A striped and spotted  female Koel  Eudynamys scolopacea inspecting a Ficus drupacea fig tree at Tg Aru beach that is about to fruit. This female Koel has been attracted by the call of a male Koel. Male Koels are entirely glossy black.

Tanjung Aru beach on the outskirts of Kota Kinabalu is famous both  for it’s  delightful shady casuarina trees  and it’s wealth of bird life. These two attractions are connected. Many of the birds nest in the hollow branches of the casuarina trees and feed on the insects  that live on the casuarinas.

Another reason for the abundant bird life at Tg Aru beach is both the number  and variety of fig trees growing in the beach forest and the gardens next to the beach. Two figs, Ficus microcarpa and Ficus drupacea are particularly common  at Tg Aru and when they fruit attract hordes of pigeons and starlings to feed on the fruit.

The most reliable indicator of a fruiting fig  at Tg Aru are the  constant calls of  a male  koel,   kuwau,      kuwau,        kuwau,       kuwau.  These calls can be heard both day and night.  The black  male koel calls endlessly to invite  female koels to join him in a fig feast.  Koels are fig eating specialist cuckoos which parasitize other birds to bring up their young by laying their eggs in the nest of a host bird usually an unfortunate  starling or crow.

Ficus drupacea Koel Tg Aru beach
The black male Koel is usually the first arrival at a fruiting fig tree often arriving well before the figs are actually ripe The calls of the male attract female koels and other birds and animals that feed on figs.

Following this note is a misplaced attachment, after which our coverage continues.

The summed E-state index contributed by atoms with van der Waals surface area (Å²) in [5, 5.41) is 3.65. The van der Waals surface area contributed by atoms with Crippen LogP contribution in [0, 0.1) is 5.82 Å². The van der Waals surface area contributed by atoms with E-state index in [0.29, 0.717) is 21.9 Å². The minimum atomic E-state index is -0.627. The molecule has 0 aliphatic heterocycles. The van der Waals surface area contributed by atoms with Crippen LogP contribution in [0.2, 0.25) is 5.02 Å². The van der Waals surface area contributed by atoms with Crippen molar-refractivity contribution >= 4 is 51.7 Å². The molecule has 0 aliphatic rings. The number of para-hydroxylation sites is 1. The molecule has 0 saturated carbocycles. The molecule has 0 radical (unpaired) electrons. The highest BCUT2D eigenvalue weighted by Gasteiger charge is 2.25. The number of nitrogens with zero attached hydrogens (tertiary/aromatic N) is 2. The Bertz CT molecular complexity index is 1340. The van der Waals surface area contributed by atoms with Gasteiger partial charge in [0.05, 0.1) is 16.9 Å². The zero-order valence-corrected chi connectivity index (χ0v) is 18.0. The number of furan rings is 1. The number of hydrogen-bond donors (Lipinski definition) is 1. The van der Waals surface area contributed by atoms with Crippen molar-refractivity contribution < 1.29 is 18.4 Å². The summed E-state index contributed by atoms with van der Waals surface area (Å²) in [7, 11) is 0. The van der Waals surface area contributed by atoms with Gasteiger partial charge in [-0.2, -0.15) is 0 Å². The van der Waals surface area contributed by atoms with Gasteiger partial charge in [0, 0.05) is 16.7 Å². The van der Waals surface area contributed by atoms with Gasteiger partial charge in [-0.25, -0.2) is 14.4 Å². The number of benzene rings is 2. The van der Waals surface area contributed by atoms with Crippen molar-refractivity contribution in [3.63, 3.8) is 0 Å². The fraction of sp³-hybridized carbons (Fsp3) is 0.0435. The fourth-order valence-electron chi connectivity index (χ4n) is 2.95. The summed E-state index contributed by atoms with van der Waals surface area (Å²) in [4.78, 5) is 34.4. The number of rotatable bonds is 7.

Ficus drupacea  .JPG
Even though these  Ficus drupacea figs will not ripen for about 10 days they attracted a male koel who advertised  the coming  fig feast by calling constantly all day and sometimes at night. The photos below show a few of the birds and  animals that arrived to inspect the impending fig crop.
Ficus drupacea  Green Imperial Pigeon.JPG
Green Imperial Pigeons are usually the first birds to arrive when Ficus drupacea  figs ripen. Their gape (wide open beak)  is big enough to swallow figs whole. Smaller birds have to wait  until the figs become soft and can be pecked  into  smaller pieces, before swallowing.
Ficus drupacea Plantain Squirrel.JPG
Plantain Squirrels are often seen in fruiting  Ficus drupacea fig trees. They feed both on the ripe figs and the insects also attracted by the figs.
Once the figs are soft, Pink-necked Green pigeons can break up the figs and swallow the fig seeds. Green Pigeons are fig seed predators whilst Imperial pigeons are fig seed dispersers and the fig seeds pass unharmed through their guts.
The  flock of  rare Blue-naped Parrots that lives  at Tg Aru beach relies on fruiting figs for a large part of their diet.
Yellow-vented Bulbuls eat both fruit and insects and often feed in fruiting figs.
A feral flock of Chinese Crested Mynas has been breeding at Tg Aru beach since 1978. The mynas nest in holes in old casuarina trees and it is believed that they are the most popular brood host selected by female koels to bring up their chicks. Like their enemies the koels, Crested Mynars also eat ripe figs.
Glossy Starling.JPG
Once the fig crop is ripe Glossy Starlings  arrive in large flocks to clear up all the remaining figs.
Java Sparrow  inspecting the fig crop. (Photo Honor Phillipps)
Tanjung Aru beach,  one of the finest  public parks and bird watching sites in SE Asia is currently scheduled to be converted into 7 separate tourist resorts to host thousands of tourists from mainland China – despite the opposition of many locals.

04 Signal Hill Map 328-329 - Copy (3)